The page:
car or bring one in from North America, be prepared to spend nearly
twice what you would pay for a car in the US.
If there is any good news here is that the
import tax for new cars is based on the wholesale price of the
car while the tax on used and imported cars are based on their retail
Fuel For The Heart:
Hang on gringos... gasoline costs twice
that of the U.S. By the time you convert liters to gallons and
Colones to Dollars, the cost of fuel here runs around $5.00 per gallon.
If it's any consolation, gas stations are
nationalized and all charge the same price. Generally on a monthly
basis, fuel price changes are announced nationally. Remember the
good old days where the gas station attendant checked your oil, tires
and cleaned your windows? That spirit is alive and well in Costa
Rica. So I guess there is a value add.
Every Costa Rican car carries some
level of insurance. This is guaranteed through a special
tax levied each year on every car called the "Marchamo."
It's kind of like a personal property tax decreases as the car
ages. In the Marchamo tariff there is a liability
insurance component. Many other drivers opt to
purchase additional liability insurance.
Minimum insurance will cost (on
average) $100 for 6 months or you can opt for policies that
include a comprehensive plan. These average $100 a month.
However, be advised, crimes against automobile property in Costa
Rica are widespread. Theft of your contents are NOT usually
covered. As for us, we have decided to go with the
cheapest form of coverage. Sure beats the $2,000 a year
premiums we were paying back in the States.
It's amazing when you look at all
the cars that populate the roads here. While you will see
some newer cars, the majority of the vehicles here look to be 10
to 20 years old.
Costa Rican people tend to fix
things rather than toss them aside (like North Americans).
And as a result, they have become very resourceful in keeping
things running. In the time I have owned my car, I have
found that the cost of maintenance and repair is significantly
lower than in the U.S. with one exception... taking your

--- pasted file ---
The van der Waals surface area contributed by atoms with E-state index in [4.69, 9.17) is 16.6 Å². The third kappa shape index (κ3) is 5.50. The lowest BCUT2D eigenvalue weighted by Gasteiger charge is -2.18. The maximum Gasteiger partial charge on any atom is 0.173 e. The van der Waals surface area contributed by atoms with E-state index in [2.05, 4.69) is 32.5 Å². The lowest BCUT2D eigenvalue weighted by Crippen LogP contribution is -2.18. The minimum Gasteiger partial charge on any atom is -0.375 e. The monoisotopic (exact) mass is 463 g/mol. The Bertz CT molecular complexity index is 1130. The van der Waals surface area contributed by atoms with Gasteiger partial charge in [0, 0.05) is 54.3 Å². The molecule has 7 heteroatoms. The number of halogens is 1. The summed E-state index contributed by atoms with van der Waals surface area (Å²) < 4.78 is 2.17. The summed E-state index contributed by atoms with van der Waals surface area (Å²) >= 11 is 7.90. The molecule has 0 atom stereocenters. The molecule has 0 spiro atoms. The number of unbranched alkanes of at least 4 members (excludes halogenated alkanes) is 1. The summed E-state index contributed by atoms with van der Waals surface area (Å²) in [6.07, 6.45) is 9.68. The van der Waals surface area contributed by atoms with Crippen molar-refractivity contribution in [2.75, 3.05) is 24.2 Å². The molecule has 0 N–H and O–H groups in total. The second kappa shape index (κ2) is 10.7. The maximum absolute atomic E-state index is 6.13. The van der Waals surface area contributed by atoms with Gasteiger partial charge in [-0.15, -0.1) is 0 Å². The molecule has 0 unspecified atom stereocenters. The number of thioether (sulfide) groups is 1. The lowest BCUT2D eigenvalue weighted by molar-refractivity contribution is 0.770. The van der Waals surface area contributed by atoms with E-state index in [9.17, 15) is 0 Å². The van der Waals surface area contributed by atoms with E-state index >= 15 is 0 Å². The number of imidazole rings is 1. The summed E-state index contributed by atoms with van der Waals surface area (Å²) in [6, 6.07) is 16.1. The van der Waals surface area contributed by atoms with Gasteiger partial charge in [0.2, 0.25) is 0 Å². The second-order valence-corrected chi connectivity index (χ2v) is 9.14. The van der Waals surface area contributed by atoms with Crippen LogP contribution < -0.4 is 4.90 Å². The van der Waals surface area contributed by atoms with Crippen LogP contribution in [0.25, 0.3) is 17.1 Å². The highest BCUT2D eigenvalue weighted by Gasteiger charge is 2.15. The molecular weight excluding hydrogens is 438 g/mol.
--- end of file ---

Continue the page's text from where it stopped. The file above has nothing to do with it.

car to a dealer for repairs.
WHO LET THE
Services and Pet
If your dog or cat gets sick or
needs the services of a qualified vet, prices for vet services
in Costa Rica are a fraction of what they are in the U.S.
We had our two female labs spade at two different clinics.
Both sprayings were single day events and cost only $50 each and
that included take home meds.
One of the dogs went in for her
annual checkup. That required a series of injections
including rabies, Parvo and Distemper and our total out of
pocket for that visit was only $16.00. That's pretty damn
inexpensive. Compare that to what you would pay in the
Now feeding your pet is a
different story. If you are accustomed to serving your
dear mascota (pet) U.S. branded foods, be prepared to pay
out your wazoo. Our Ashka eats Purina Dog Chow (50# bag
for $50.00). Úpe needs Science Diet due to a food allergy
and we pay $50 for a 30# bag. These numbers are at least
twice what they are in the States.
Many of the locals opt to use a
local brand of dog food called Super Perro. But both Úpe
and Ashka turned tail and ran. I have no idea what's in
that crap but they sure did not like it. Úpe actually gave
me a dirty look.
Retirement allows one to shed the
things they hate doing in favor of outsourcing those chores to
others. In Costa Rica, this is accomplished at a fraction
for what one pays back in North America.
The current rate for domestic and
yard work help generally costs about $2.00 to $4.00 per hour.
We have a housekeeper that comes once a week at 8:00 am, works
her butt off until about noon. We feed her lunch and pay
her $14.00. Fran's happy because she doesn't have to do
the floors and crapper. From her perspective, our
housekeeper is well worth what we pay.
Yard work and landscaping work
comes closer to the $2.00 per hour rate. Sometimes I
almost feel a twinge of guilt as I kick back, drink a beer and
watch these guys work their collective butts off. But then
I realize that I'm 60 years old and I'm retired. Pura
The cost of entertainment is all
over the place in Costa Rica. Literally. Much
depends on WHERE you are, WHO you are and WHAT
time of the year it is. Let me explain...
An expat, with North American
expectations, living in areas like San Jose and Escazu will pay
more for things like dining out, bars and clubs. Organized
tours are likely to cost more because of transportation
requirements. And let's face it... if you are a gringo,
you are likely to pay more for everything, just because you're a
The same holds true if you live in
more touristy types of areas along the Pacific coast.
However, friends tell me that entertainment costs along the
Caribbean coast are more forgiving on your budget. Moving
out to less populated areas like smaller towns in the Central
Valley or down in the Osa Peninsula also tend to be less
Always ask for a cash
discount. This phrase may save you 10% or more on most
tener un descuento para pagar en efectivo?"
If items are price marked in
dollars, they generally are marked up for gringos.
Either avoid buying at that store or ask for a greater
Most major attractions
(national parks, organized tours etc.) offer significant
discounts to Costa Rican residents. Whip out that
cedula. Depending on the venue, you may experience
savings of 50-75%. As an example, we went to a well
known national park (associated with a volcano). The
price for admission was $15.00 (USD) per person. I
asked if they had a discount for residents,
"¿Tienes un descuento para los
answer was YES and we paid 1000 colones each (approximately
$2.00) to get in. That was a savings of $26.00!